The term “dignity of differences” is the title of a book by Jonathan Sacks, a philosopher and theologian who believed that the survival of humanity is dependent on our ability to accord respect and dignity to those who are different from us. Our willingness to respect each other’s differences is the moral foundation upon which civil society is built, though sadly, it seems that our societies have just enough religion to make us hate one another, but not enough to make us love one another – a sentiment expounded by Sacks.
At its core, the field of OD believes that diversity is an intrinsic quality of living systems and, when diversity is embraced and constructively leveraged, it will increase an organisation’s ability to be innovative and creative. A healthy organization is able to leverage diversity for outcomes that help the organisation navigate and respond to complex challenges and opportunities.
Therefore, given that the core value of OD is democracy, equity and fairness, enduring respect for the human within the organisation, and all human beings have the right to attain their potential, it stands to reason that the issues of diversity, inclusion, equality and equity are critically important to run across all our practice in OD.
In essence, diversity is about acknowledging, honouring, and giving dignity to the natural differences that are expressed across the human landscape, seeing those differences as sources of strength and wisdom. Inclusion is the determined and creative intention to reflect and honour that diversity as much as possible, so that every voice is valued and taken seriously. All are welcomed and able to participate, able to access the spectrum of roles and positions. Equality and equity are about levelling any unequal opportunity, paying attention to cumulative advantages and barriers with a view to ensuring fairness across the system. Taken together, this should be a trademark of a competent OD practitioner.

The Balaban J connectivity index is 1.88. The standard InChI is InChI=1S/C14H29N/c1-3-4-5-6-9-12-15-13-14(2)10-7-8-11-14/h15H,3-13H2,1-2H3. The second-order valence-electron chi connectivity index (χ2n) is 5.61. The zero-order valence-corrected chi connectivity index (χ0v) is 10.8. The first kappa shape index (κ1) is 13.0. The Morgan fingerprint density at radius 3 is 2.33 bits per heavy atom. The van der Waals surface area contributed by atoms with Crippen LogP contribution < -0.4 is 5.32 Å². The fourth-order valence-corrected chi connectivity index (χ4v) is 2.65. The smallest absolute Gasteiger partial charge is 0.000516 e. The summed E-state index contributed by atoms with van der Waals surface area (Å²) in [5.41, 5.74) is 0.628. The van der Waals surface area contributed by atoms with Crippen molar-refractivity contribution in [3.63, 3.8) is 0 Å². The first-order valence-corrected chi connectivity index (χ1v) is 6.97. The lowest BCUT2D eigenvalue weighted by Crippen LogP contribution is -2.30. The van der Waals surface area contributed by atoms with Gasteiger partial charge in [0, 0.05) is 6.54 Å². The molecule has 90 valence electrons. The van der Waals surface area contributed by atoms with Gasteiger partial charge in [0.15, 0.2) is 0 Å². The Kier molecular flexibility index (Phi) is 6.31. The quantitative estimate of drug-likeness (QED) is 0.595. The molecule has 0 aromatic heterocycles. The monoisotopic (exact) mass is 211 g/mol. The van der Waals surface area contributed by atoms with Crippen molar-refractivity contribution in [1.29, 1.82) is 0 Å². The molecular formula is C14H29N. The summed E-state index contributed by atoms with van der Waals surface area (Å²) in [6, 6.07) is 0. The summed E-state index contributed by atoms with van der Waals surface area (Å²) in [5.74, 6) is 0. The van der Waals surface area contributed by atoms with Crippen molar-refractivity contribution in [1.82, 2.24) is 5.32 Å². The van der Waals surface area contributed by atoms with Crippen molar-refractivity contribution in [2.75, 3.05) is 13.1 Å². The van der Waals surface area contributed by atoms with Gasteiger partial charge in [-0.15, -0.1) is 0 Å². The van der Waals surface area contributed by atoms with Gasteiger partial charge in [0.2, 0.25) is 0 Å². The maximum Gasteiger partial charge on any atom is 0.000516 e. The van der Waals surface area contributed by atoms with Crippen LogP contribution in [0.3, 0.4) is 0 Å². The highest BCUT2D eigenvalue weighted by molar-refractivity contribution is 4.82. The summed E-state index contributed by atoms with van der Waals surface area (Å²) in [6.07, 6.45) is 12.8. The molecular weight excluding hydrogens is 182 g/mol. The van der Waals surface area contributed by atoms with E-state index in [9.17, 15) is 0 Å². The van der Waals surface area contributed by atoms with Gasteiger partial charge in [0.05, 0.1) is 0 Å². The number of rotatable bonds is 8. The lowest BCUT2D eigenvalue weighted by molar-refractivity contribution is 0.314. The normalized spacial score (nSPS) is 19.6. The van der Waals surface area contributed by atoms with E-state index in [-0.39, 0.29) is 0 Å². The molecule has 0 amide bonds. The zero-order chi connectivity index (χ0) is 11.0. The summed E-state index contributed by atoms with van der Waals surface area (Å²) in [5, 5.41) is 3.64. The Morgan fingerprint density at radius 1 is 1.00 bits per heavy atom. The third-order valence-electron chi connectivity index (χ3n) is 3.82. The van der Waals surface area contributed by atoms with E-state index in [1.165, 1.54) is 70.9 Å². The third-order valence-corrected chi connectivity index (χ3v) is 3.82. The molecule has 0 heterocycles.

Experienced by clients
Practitioners who are competent with respect to the values and practices of diversity, inclusion, equality, and equity are experienced by clients as a safety net. Clients know that, when an OD practitioner is committed to human dignity, they will be valued as dignified individuals. Clients feel the affirming presence of the OD practitioner who is constantly there, promoting healthy inter-group relationships, calling out behaviour and policy that are contrary to the ethos, and being a role model to show clients what and how to observe, inquire, state the truth, challenge with courage, and, in all they do, afford dignity and value to the people with whom they work, pursuing fairness and valuing every voice. Sensitive to their own biases, these OD practitioners are experienced as exemplars of the values they espouse.
What the competence ‘looks like’
The characteristics and qualities noted below are not intended to be exhaustive or definitive. Nor are they in any particular order. Nor are the distinctions between ‘Knowledge’, ‘Skills/Abilities’ and ‘Character/Attitude’ hard and fast—rather they are heuristic categories with obviously overlapping edges. The intention is merely to provide a frame of reference for considering important elements of the OD Diversity, Inclusion and Equity competence.